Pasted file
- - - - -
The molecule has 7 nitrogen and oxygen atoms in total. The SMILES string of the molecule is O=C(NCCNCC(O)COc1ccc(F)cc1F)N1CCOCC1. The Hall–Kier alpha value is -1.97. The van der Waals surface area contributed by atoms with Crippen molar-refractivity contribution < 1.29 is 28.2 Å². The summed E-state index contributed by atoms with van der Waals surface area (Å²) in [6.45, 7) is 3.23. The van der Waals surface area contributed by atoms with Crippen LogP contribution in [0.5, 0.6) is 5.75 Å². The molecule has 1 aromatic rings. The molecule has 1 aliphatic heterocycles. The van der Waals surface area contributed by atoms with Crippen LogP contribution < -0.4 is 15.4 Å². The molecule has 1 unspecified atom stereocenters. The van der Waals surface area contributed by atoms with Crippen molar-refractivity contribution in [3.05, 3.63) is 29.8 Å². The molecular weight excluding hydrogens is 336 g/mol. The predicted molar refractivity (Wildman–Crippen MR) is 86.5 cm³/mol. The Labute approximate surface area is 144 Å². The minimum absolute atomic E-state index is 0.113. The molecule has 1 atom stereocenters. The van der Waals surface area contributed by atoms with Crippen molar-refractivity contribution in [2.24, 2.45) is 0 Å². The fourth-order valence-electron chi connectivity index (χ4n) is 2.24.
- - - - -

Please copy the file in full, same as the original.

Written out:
The molecule has 7 nitrogen and oxygen atoms in total. The SMILES string of the molecule is O=C(NCCNCC(O)COc1ccc(F)cc1F)N1CCOCC1. The Hall–Kier alpha value is -1.97. The van der Waals surface area contributed by atoms with Crippen molar-refractivity contribution < 1.29 is 28.2 Å². The summed E-state index contributed by atoms with van der Waals surface area (Å²) in [6.45, 7) is 3.23. The van der Waals surface area contributed by atoms with Crippen LogP contribution in [0.5, 0.6) is 5.75 Å². The molecule has 1 aromatic rings. The molecule has 1 aliphatic heterocycles. The van der Waals surface area contributed by atoms with Crippen LogP contribution < -0.4 is 15.4 Å². The molecule has 1 unspecified atom stereocenters. The van der Waals surface area contributed by atoms with Crippen molar-refractivity contribution in [3.05, 3.63) is 29.8 Å². The molecular weight excluding hydrogens is 336 g/mol. The predicted molar refractivity (Wildman–Crippen MR) is 86.5 cm³/mol. The Labute approximate surface area is 144 Å². The minimum absolute atomic E-state index is 0.113. The molecule has 1 atom stereocenters. The van der Waals surface area contributed by atoms with Crippen molar-refractivity contribution in [2.24, 2.45) is 0 Å². The fourth-order valence-electron chi connectivity index (χ4n) is 2.24.